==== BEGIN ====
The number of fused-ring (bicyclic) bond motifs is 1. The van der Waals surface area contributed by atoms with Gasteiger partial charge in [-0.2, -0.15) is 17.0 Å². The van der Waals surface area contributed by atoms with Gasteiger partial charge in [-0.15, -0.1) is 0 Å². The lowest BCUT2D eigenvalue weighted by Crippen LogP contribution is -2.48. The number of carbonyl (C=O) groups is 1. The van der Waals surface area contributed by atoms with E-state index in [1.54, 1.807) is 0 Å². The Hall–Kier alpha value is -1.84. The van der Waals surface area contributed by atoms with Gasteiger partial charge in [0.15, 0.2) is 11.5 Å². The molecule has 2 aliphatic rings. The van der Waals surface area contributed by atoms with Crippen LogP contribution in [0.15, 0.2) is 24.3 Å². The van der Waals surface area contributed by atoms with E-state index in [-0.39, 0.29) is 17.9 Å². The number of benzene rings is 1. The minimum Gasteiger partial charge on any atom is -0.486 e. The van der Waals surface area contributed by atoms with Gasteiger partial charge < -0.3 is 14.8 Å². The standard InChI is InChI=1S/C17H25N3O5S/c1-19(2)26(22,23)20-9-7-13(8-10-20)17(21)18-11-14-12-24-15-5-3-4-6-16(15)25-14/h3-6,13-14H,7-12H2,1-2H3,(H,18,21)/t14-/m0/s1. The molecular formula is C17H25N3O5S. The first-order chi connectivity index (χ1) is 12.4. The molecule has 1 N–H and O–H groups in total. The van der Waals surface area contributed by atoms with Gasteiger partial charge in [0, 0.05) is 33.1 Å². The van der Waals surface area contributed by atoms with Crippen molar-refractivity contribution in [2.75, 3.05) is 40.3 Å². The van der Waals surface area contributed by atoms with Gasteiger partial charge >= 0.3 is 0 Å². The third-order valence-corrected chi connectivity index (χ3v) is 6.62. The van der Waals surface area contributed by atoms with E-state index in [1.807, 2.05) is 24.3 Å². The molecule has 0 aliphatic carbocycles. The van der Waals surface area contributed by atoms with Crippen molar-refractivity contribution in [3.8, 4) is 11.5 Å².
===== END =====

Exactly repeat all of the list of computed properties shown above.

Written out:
The number of fused-ring (bicyclic) bond motifs is 1. The van der Waals surface area contributed by atoms with Gasteiger partial charge in [-0.2, -0.15) is 17.0 Å². The van der Waals surface area contributed by atoms with Gasteiger partial charge in [-0.15, -0.1) is 0 Å². The lowest BCUT2D eigenvalue weighted by Crippen LogP contribution is -2.48. The number of carbonyl (C=O) groups is 1. The van der Waals surface area contributed by atoms with E-state index in [1.54, 1.807) is 0 Å². The Hall–Kier alpha value is -1.84. The van der Waals surface area contributed by atoms with Gasteiger partial charge in [0.15, 0.2) is 11.5 Å². The molecule has 2 aliphatic rings. The van der Waals surface area contributed by atoms with Crippen LogP contribution in [0.15, 0.2) is 24.3 Å². The van der Waals surface area contributed by atoms with E-state index in [-0.39, 0.29) is 17.9 Å². The number of benzene rings is 1. The minimum Gasteiger partial charge on any atom is -0.486 e. The van der Waals surface area contributed by atoms with Gasteiger partial charge < -0.3 is 14.8 Å². The standard InChI is InChI=1S/C17H25N3O5S/c1-19(2)26(22,23)20-9-7-13(8-10-20)17(21)18-11-14-12-24-15-5-3-4-6-16(15)25-14/h3-6,13-14H,7-12H2,1-2H3,(H,18,21)/t14-/m0/s1. The molecular formula is C17H25N3O5S. The first-order chi connectivity index (χ1) is 12.4. The molecule has 1 N–H and O–H groups in total. The van der Waals surface area contributed by atoms with Gasteiger partial charge in [0, 0.05) is 33.1 Å². The van der Waals surface area contributed by atoms with Crippen molar-refractivity contribution in [2.75, 3.05) is 40.3 Å². The van der Waals surface area contributed by atoms with Gasteiger partial charge >= 0.3 is 0 Å². The third-order valence-corrected chi connectivity index (χ3v) is 6.62. The van der Waals surface area contributed by atoms with E-state index in [1.807, 2.05) is 24.3 Å². The molecule has 0 aliphatic carbocycles. The van der Waals surface area contributed by atoms with Crippen molar-refractivity contribution in [3.8, 4) is 11.5 Å².